To overcome the problem, we analyzed the combination of lens shape and glass material and how the focal point change due to temperature can be controlled. We achieved the quality that is on par with that of the aluminum exterior.

Noguchi: We need to take great care of temperature change. The lens' focus performance must remain unchanged even if there is a temperature change. The lens is designed assuming that it will be used in harsh environment.

[photo] Kawamura (Mechanical designer) from Fujifilm during an interview

Kawamura (Mechanical designer)

Q: What were the struggles to realize the exterior / texture of the MK lens? Also, please tell us the design main characteristics.

Sakai (Designer): As the flagship models, HK and ZK Series appealed the robustness of solid metal. The lens barrel is milled from aluminum. The black part is black anodized surface, and the green part is treated with green alumite.

The MK lens is an entry model. Plastic is used to achieve lightweight, but the design concept is the same as other FUJINON cine lenses. The appearance of black alumite and green alumite is also achieved for MK Series. The difficult part was to realize the alumite appearance on the plastic exterior. How can we achieve the bespoke black alumite shine? How can we achieve the highlight with paint? We repeatedly experimented the toning to achieve the final appearance.

We assumed that the lens is not only for rental, but also for purchase. So we wanted to deliver the joy of owning the lens with the look and feel. We try to make it as close as aluminum.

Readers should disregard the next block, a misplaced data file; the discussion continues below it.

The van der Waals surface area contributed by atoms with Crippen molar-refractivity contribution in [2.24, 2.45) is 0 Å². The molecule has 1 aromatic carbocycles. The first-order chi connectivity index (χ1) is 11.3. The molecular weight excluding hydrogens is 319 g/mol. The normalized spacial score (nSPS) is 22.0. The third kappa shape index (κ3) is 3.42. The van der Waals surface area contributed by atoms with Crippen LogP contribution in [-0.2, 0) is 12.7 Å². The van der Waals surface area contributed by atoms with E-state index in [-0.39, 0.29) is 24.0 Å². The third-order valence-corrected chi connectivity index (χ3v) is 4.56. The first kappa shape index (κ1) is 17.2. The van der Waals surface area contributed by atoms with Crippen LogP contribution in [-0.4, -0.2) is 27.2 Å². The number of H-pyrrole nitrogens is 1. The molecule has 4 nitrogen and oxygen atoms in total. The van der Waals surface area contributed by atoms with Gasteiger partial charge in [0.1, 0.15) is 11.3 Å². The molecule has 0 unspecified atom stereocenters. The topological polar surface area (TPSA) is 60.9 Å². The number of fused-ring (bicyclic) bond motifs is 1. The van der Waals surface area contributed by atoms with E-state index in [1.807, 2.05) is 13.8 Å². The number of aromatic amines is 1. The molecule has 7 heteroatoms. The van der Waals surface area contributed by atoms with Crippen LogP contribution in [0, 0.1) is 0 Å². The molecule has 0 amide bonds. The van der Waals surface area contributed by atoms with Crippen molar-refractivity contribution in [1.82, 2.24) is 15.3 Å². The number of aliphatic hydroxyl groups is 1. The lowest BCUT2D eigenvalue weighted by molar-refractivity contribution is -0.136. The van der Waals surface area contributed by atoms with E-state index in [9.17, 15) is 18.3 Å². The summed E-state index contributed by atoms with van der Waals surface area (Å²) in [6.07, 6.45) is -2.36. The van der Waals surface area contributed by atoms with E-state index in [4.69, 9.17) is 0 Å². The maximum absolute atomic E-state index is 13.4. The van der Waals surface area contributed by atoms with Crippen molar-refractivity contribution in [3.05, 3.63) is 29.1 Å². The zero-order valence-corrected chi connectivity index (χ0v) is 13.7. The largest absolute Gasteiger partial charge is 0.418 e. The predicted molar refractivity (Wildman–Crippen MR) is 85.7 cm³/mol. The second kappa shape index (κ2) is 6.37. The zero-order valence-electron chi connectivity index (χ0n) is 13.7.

[photo] 3 Fujinon lenses with green ring and black alumite paint face down on a table

Unified design as the high end models with green ring and black alumite paint

[photo] From left: Sakai (Designer), Kakinuma (Optic engineer) during a Fujifilm presentation

From left: Sakai (Designer), Kakinuma (Optic engineer)

Q: The quality of MK Series are comparable to that of the higher end models. Is there something new in the manufacturing process to stabilize the quality?

Kakinuma (Optical engineer): We adopted a mechanism that can easily achieve the quality standard during the adjustment phase. In order to improve resolution, conventional FUJINON cine lens has been assembled by craftsmen and carried out difficult adjustment. Introducing a revolutionary adjustment mechanism from the MK lens, it became possible to automatically determine the optical performance beforehand so that adjustment work for performance can be completed in a very short time.

For the production process of MK lenses, we wanted to introduce new adjustment mechanisms and new facilities. Everyone involved in the process, from optical designer, mechanical designer, to the staff at the production site shared their ideas.